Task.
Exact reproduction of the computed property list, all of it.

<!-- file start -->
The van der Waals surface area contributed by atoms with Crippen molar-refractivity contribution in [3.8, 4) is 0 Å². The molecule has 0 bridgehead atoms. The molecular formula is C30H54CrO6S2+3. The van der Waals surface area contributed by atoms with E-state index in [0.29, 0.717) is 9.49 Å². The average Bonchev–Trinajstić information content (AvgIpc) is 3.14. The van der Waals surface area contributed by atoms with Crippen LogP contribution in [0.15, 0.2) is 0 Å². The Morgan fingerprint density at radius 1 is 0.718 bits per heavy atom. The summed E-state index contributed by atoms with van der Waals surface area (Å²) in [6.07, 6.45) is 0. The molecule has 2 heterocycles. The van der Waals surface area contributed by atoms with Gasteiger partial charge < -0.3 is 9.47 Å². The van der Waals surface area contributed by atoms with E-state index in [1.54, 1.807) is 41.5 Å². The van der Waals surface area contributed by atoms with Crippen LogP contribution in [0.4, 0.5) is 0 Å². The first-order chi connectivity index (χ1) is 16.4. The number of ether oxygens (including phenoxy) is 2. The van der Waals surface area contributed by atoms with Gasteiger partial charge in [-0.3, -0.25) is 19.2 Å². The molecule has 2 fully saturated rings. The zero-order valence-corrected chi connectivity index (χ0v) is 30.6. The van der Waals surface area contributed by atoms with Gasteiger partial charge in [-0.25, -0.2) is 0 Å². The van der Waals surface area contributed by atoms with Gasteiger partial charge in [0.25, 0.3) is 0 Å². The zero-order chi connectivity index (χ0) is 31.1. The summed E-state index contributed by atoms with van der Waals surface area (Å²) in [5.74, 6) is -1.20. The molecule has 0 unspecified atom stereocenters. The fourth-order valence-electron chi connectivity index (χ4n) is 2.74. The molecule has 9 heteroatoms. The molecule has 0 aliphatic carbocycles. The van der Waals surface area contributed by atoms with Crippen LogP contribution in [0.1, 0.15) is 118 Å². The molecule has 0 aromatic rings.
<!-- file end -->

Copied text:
The van der Waals surface area contributed by atoms with Crippen molar-refractivity contribution in [3.8, 4) is 0 Å². The molecule has 0 bridgehead atoms. The molecular formula is C30H54CrO6S2+3. The van der Waals surface area contributed by atoms with E-state index in [0.29, 0.717) is 9.49 Å². The average Bonchev–Trinajstić information content (AvgIpc) is 3.14. The van der Waals surface area contributed by atoms with Crippen LogP contribution in [0.15, 0.2) is 0 Å². The Morgan fingerprint density at radius 1 is 0.718 bits per heavy atom. The summed E-state index contributed by atoms with van der Waals surface area (Å²) in [6.07, 6.45) is 0. The molecule has 2 heterocycles. The van der Waals surface area contributed by atoms with Gasteiger partial charge < -0.3 is 9.47 Å². The van der Waals surface area contributed by atoms with E-state index in [1.54, 1.807) is 41.5 Å². The van der Waals surface area contributed by atoms with Crippen LogP contribution in [0.4, 0.5) is 0 Å². The first-order chi connectivity index (χ1) is 16.4. The number of ether oxygens (including phenoxy) is 2. The van der Waals surface area contributed by atoms with Gasteiger partial charge in [-0.3, -0.25) is 19.2 Å². The molecule has 2 fully saturated rings. The zero-order valence-corrected chi connectivity index (χ0v) is 30.6. The van der Waals surface area contributed by atoms with Gasteiger partial charge in [-0.25, -0.2) is 0 Å². The van der Waals surface area contributed by atoms with Gasteiger partial charge in [0.25, 0.3) is 0 Å². The zero-order chi connectivity index (χ0) is 31.1. The summed E-state index contributed by atoms with van der Waals surface area (Å²) in [5.74, 6) is -1.20. The molecule has 0 unspecified atom stereocenters. The fourth-order valence-electron chi connectivity index (χ4n) is 2.74. The molecule has 9 heteroatoms. The molecule has 0 aliphatic carbocycles. The van der Waals surface area contributed by atoms with Crippen LogP contribution in [0.1, 0.15) is 118 Å². The molecule has 0 aromatic rings.